Duck Dog Tune Up

The Importance of a Well-Trained Dog

Dogs are a crucial part of a duck hunter’s game plan.  Without a dog’s nose, many retrieves would be impossible. With so much reliance on the performance of a good dog, they need to be cared for as much as, if not more than other hunting equipment.  Even seasoned hunting dogs need pre-season practice.  A dog’s senses and hunting instincts will become sharpened as they get more reps in the field.  Think about it, professional athletes with years of experience still need regular practice and conditioning.  Hunter’s may miss shots every now and again, but dogs are never expected to miss a retrieve.  Focused pre-season dog training will make the season run smoothly.

Refining Skills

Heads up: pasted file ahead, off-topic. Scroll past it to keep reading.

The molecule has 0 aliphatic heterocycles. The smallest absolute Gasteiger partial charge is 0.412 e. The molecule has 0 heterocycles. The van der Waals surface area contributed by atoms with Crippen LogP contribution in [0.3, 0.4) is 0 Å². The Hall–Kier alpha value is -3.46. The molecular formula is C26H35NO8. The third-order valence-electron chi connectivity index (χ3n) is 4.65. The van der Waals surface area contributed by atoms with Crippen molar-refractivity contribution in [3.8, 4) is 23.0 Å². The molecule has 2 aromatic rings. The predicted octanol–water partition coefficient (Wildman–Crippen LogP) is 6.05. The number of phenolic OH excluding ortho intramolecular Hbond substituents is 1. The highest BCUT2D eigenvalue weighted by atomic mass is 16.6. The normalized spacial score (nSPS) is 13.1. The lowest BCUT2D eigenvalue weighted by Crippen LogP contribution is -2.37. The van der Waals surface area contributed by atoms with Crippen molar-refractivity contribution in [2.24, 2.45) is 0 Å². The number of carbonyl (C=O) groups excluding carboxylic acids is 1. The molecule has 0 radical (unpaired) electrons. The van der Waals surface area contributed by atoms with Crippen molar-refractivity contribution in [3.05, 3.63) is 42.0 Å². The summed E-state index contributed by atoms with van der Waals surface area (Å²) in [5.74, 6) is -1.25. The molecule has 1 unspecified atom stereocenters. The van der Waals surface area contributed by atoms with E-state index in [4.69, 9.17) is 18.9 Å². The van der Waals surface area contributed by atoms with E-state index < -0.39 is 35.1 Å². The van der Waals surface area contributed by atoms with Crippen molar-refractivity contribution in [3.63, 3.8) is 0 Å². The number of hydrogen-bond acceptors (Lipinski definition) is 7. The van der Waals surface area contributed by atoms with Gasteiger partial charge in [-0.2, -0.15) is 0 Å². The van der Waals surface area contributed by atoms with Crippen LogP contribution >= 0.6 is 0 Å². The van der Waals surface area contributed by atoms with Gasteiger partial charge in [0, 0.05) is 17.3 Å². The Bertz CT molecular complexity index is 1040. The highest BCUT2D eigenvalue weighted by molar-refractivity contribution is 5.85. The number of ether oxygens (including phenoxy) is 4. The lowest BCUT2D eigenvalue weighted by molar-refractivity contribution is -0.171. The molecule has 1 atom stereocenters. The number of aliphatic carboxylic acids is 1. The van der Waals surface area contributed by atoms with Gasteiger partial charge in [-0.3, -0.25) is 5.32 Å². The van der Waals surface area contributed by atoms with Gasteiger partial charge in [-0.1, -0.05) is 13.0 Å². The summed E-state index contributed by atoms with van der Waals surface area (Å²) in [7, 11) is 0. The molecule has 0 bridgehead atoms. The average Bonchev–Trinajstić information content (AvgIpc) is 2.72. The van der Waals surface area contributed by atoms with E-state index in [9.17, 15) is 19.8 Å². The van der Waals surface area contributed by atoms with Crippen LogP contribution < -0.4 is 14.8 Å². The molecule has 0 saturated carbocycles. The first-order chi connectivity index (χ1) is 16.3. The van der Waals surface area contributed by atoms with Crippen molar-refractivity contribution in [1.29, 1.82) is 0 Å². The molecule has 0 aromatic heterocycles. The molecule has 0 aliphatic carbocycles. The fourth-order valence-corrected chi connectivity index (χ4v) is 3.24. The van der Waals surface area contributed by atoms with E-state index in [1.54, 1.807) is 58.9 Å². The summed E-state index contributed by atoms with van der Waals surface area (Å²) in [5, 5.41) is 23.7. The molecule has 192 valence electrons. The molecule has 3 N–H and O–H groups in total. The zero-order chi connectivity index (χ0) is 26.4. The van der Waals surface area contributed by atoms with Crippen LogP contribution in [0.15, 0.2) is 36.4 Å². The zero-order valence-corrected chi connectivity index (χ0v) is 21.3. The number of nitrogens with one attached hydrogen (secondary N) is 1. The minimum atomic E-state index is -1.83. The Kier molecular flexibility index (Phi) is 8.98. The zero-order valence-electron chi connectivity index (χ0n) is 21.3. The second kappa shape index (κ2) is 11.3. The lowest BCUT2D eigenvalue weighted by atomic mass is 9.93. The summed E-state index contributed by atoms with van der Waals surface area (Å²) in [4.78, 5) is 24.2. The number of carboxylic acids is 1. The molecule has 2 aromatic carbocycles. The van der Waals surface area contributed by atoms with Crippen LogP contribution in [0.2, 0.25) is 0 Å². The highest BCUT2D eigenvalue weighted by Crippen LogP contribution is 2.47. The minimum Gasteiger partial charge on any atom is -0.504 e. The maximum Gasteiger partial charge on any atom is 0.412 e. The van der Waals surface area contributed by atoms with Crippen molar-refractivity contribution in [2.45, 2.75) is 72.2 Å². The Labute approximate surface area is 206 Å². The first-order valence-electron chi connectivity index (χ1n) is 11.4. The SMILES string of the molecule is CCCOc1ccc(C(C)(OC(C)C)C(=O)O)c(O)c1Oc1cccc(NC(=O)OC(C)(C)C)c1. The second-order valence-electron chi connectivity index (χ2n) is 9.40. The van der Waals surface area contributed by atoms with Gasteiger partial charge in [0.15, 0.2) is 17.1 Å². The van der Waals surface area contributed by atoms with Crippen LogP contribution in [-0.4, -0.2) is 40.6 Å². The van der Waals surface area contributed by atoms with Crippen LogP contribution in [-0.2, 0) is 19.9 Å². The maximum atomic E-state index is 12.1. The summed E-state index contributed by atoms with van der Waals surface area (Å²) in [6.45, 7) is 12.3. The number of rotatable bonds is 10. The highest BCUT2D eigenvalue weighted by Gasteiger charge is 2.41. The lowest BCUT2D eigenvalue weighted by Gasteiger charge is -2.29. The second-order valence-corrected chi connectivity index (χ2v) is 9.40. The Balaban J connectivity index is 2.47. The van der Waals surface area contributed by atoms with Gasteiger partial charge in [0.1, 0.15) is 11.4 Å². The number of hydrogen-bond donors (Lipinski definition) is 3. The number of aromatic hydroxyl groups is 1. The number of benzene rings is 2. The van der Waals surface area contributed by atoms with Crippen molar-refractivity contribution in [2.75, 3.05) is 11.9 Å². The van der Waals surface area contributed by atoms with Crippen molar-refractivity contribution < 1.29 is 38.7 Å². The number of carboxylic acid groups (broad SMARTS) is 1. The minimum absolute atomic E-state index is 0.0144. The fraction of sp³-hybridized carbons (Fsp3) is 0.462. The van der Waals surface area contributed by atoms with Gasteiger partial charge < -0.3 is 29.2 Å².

From year to year, the offseason for waterfowl hunters is at least a few months long.  That is more than enough time for both dog and hunter alike to get rusty in giving and obeying commands.  Start working your dogs at least a month ahead of the season.  For convenience, not all work needs to be done in the water.  Retrieves and commands can be practiced in fields where tall grass can help to hide the object they are retrieving.  The main goal of pre-season dog training is to get them to use their nose after visually marking the approximate location of their target.  For some parts of the country, preseason training can mean contending with the summer heat. Find some shade that both you and your dogs can use to recover between reps.  Training sessions can be done between two and four times per week.  This amount of activity will increase the dog’s physical conditioning and refine their retrieves.